We ride another 30 minutes into the mountains, through the town of Amubri, before jumping off the truck when it turns in the opposite direction of where we need to be.
Yes, it’s a long journey; but when we arrive at Danny’s grandmother’s home we’re just in time for lunch.
Is there any journey not worth ending up with a grandma-made meal in front of you? I think not.
We’re served a traditional helping of rice and beans with pork and a potato in a banana leaf. Despite living in Costa Rica for six months, I’m continually impressed by how delicious Costa Ricans can make something as simple as rice and beans taste. Before my thought is complete, the food is devoured.
The best part, however, is how quickly we are welcomed into her home. The tour stops feeling like a tour at this point, and more like visiting a friend. Danny’s aunts, uncles and cousins join us too. His little cousin even shows me the truck he’s making out of Legos!
Cacao – An Ancient Treat
Susana and I are led into a hut, where I’m told Danny’s uncle practices medicine. This is also where the chocolate magic happens.
Keep in mind, there is no fancy cacao-processing set up here. No machines or expensive gimmicks for tourists. This is something they do for themselves.
Danny’s aunt starts a small fire. She tosses cacao beans into a bowl placed in the fire, tossing them with her hands as they roast.
The next step is to remove the shell from the roasted bean, which Susana and I help with. Susana notes that, at this point, you can eat the cacao.
Or not. I quickly learn that pure cacao — strong and bitter — is something I have n0 desire to taste.
After all of the shells are taken off, it’s time to crush the beans into powder form, done by rocking a large stone back and forth over the beans. The scent given off by the fresh crushed cacao is intoxicating. I wish I was always wrapped in the aroma.
Cacao is frequently left in the pure powdered form to be added to hot water to drink, so this is the last part of the process that we see. That being said, there are several additional behind-the-scenes steps to turn the cacao into actual eating chocolate.
It’s important to support locals when I travel, so I inquire about purchasing cacao. In response, I’m brought to Danny’s aunt’s home down the road. Here she has a tub of cacao she’s molded into balls. I buy four at just under $1 USD each to make cookies when I return home.Learn how to make #chocolate on this #indigenous #tour in Costa Rica! #costarica #visitorgs Click To Tweet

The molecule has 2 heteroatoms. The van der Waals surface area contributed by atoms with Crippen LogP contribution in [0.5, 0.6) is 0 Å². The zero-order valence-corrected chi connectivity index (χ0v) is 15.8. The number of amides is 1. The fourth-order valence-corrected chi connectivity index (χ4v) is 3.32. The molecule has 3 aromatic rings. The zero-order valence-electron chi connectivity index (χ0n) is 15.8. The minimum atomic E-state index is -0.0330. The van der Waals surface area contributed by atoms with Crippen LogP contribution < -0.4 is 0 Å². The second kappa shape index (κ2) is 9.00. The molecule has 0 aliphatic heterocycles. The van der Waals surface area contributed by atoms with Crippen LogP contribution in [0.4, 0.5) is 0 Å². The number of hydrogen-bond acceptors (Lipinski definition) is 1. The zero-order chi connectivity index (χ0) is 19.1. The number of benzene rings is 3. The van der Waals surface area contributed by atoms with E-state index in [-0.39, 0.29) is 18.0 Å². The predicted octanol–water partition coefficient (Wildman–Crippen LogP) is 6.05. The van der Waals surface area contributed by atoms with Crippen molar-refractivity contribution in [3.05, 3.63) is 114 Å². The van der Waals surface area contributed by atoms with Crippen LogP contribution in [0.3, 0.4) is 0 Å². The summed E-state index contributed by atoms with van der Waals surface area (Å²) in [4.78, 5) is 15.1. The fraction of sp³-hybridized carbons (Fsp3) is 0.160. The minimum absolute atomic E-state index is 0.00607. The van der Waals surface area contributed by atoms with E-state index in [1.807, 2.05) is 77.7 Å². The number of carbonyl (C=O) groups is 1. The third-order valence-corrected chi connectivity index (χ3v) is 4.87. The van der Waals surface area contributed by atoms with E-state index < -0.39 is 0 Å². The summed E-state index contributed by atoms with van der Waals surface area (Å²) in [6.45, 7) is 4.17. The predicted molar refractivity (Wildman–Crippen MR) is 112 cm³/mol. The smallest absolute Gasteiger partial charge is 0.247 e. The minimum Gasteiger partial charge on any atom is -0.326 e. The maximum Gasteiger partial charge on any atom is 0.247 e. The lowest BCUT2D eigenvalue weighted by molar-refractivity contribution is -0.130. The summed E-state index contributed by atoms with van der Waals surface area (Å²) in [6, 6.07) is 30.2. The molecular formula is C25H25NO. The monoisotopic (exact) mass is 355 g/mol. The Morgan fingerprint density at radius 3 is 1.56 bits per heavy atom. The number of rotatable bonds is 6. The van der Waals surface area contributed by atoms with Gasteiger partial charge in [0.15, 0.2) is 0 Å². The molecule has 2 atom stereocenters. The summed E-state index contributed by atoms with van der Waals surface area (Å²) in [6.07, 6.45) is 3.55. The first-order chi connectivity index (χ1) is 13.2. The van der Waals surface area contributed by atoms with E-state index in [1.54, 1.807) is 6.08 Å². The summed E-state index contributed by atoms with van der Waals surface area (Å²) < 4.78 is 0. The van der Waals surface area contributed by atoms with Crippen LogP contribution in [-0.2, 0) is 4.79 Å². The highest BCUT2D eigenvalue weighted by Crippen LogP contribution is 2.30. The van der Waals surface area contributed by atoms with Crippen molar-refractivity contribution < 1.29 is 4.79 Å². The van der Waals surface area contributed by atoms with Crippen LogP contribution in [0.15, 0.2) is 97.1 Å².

Learning More About Bribri Culture
We arrive back at Ditsowo in time to relax before dinner. I take some time to journal and breathe in the fresh air.
Dinner, prepared by Danny’s family, is another traditional meal consisting of rice, beans, patacones (fried plantain), squash salsa, yucca, and the most delicious fish I’ve had in a very long time.
Don Danilo arrives after dinner and joins Susana and I for a cup of coffee. We chat about the history of Bribri and tourists visiting. He’s a big fan of visitors coming to Bribri, obvious due to him running Ditsowo Additionally, he advocates for the rights of the Bribri living even further in the mountains than we ventured today for the cacao.
I could sit and chat with him all night — now that I’ve been introduced to a new culture, I want to know everything; but all three of us are exhausted so we call it an early night.
As I leave on the bus in the morning, I know for sure that I will be returning to Bribri soon.The #indigenous #culture of Costa Rica is so interesting! #localtravel Click To Tweet
How To Get Involved
I visited Bribri with Talamanca Discovery Tour through Visit.org. Visit.org works with organizations to ensure that proceeds are put back into the local communities to create a pattern of sustainable tourism. This tour is available to anyone and can be arranged with a week’s notice. Reserve your tour here.
I was a guest of Visit.org on this tour. All opinions, as always, are my own. Featured image of the cacao via Giulian Frisoni/flickr.